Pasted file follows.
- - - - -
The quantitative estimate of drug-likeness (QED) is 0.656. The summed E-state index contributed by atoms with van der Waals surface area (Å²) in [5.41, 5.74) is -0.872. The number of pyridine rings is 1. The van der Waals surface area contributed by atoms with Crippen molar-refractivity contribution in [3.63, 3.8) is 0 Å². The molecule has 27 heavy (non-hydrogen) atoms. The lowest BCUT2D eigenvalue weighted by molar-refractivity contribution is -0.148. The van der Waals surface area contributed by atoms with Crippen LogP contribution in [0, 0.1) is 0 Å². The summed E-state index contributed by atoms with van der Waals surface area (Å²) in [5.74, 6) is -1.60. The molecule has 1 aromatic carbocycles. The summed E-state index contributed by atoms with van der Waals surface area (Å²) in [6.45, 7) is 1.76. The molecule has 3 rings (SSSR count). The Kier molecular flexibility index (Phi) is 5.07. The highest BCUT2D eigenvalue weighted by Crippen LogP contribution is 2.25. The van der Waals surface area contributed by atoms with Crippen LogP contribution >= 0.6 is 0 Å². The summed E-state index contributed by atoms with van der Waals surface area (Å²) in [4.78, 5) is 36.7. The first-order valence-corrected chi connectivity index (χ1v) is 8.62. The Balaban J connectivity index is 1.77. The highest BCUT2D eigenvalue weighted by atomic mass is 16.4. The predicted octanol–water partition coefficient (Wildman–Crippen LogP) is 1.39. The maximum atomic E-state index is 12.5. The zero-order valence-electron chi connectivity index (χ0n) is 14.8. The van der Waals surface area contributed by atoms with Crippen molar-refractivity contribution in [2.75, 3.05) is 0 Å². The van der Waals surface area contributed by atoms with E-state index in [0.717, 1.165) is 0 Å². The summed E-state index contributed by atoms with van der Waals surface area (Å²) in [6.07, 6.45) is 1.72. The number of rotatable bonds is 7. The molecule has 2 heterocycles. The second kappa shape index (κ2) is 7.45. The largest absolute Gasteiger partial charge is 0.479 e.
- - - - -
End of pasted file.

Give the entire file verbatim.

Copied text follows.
The quantitative estimate of drug-likeness (QED) is 0.656. The summed E-state index contributed by atoms with van der Waals surface area (Å²) in [5.41, 5.74) is -0.872. The number of pyridine rings is 1. The van der Waals surface area contributed by atoms with Crippen molar-refractivity contribution in [3.63, 3.8) is 0 Å². The molecule has 27 heavy (non-hydrogen) atoms. The lowest BCUT2D eigenvalue weighted by molar-refractivity contribution is -0.148. The van der Waals surface area contributed by atoms with Crippen LogP contribution in [0, 0.1) is 0 Å². The summed E-state index contributed by atoms with van der Waals surface area (Å²) in [5.74, 6) is -1.60. The molecule has 1 aromatic carbocycles. The summed E-state index contributed by atoms with van der Waals surface area (Å²) in [6.45, 7) is 1.76. The molecule has 3 rings (SSSR count). The Kier molecular flexibility index (Phi) is 5.07. The highest BCUT2D eigenvalue weighted by Crippen LogP contribution is 2.25. The van der Waals surface area contributed by atoms with Crippen LogP contribution >= 0.6 is 0 Å². The summed E-state index contributed by atoms with van der Waals surface area (Å²) in [4.78, 5) is 36.7. The first-order valence-corrected chi connectivity index (χ1v) is 8.62. The Balaban J connectivity index is 1.77. The highest BCUT2D eigenvalue weighted by atomic mass is 16.4. The predicted octanol–water partition coefficient (Wildman–Crippen LogP) is 1.39. The maximum atomic E-state index is 12.5. The zero-order valence-electron chi connectivity index (χ0n) is 14.8. The van der Waals surface area contributed by atoms with Crippen molar-refractivity contribution in [2.75, 3.05) is 0 Å². The van der Waals surface area contributed by atoms with E-state index in [0.717, 1.165) is 0 Å². The summed E-state index contributed by atoms with van der Waals surface area (Å²) in [6.07, 6.45) is 1.72. The number of rotatable bonds is 7. The molecule has 2 heterocycles. The second kappa shape index (κ2) is 7.45. The largest absolute Gasteiger partial charge is 0.479 e.